“SafetyTats" give parents peace-of-mind - KFVS12 News & Weather Cape Girardeau, Carbondale, Poplar Bluff

“SafetyTats” give parents peace-of-mind

“If you ever get lost, ask somebody and they’ll call the number on your sticker and it would help and they would find your mom and dad,” Ashlynn said. “If you ever get lost, ask somebody and they’ll call the number on your sticker and it would help and they would find your mom and dad,” Ashlynn said.
CAPE GIRARDEAU, MO (KFVS) -

No parent wants to think about getting separated from their kids, especially at places like amusement parks and shopping malls.

However, police say it's a good idea to be ready, just in case. A new product called Safety Tattoos is making being prepared for the worst easy for parents and fun for kids.

"Here's my mom's phone number. You call her. But if she can't find us you call 9-1-1," five-year-old Zade Hickey said.

Zade and his seven-year-old sister Ashlynn know just what to do.

"If you ever get lost, ask somebody and they'll call the number on your sticker and it would help and they would find your mom and dad," Ashlynn said.

Their dad, a Cape Girardeau police officer, says it's important to teach your kids how to respond if they ever get lost.

"If you couldn't find me or mom you could say, ‘Look I have a tattoo and it has my mom's number on it,'" Officer Darin Hickey said.

Safety Tats make it easy. You simply write emergency contact information on the temporary tattoo and stick it on. Other police officers say there's really no downside.

"Most people are honest and, you know, if they find a child and they have the way to contact you immediately, you can get back with your child that much quicker," Sergeant Jason Selzer said.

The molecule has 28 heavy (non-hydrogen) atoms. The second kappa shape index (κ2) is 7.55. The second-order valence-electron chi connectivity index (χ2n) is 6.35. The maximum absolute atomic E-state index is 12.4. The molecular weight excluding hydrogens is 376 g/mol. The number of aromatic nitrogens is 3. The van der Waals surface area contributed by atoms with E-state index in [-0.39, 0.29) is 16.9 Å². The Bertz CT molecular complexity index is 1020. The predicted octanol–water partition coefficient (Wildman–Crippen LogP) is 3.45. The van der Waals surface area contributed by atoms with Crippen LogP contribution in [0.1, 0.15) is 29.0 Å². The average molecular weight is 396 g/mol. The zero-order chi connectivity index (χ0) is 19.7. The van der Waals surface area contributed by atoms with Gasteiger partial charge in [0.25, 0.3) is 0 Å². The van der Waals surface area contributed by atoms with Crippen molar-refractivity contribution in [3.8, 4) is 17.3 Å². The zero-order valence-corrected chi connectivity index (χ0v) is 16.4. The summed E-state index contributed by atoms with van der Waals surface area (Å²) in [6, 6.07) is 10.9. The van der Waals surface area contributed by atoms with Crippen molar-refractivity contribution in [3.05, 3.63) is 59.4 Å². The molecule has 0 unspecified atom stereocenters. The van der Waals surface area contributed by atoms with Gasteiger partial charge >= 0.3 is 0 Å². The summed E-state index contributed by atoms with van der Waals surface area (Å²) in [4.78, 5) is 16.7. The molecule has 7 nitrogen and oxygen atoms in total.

Experts say the tattoos are not only good for small children, but also older children with special needs. Ethan Collier has Autism. His parents say they're always looking for ways to make sure he is safe.

"The most important reason to have, to consider anything is because children with autism, adults with autism, tend to wonder," Leighanne Collier said.

In some cases, even though children with Autism may not be able to speak, they could show someone their tattoo.

"If you have a child with special needs and can't articulate where they live or where they need to be, extra precautions need to be taken," Sergeant Selzer said.

"These kids are not going to be very prone to letting you sit and look for something either so parents are probably going to put them in prominent places on legs or on arms where you are more likely to see it," said Connie Hebert, director at the Autism Center.

While parents like the peace-of-mind, kids like them too.

"It's a butterfly and it's pink and yellow," Ashlynn said.

Police say even if you don't use the tattoos or something like them, it's good to practice those situations with your kids. They say if they're old enough, teach them to memorize your phone number.

For more information on SafetyTats click here.

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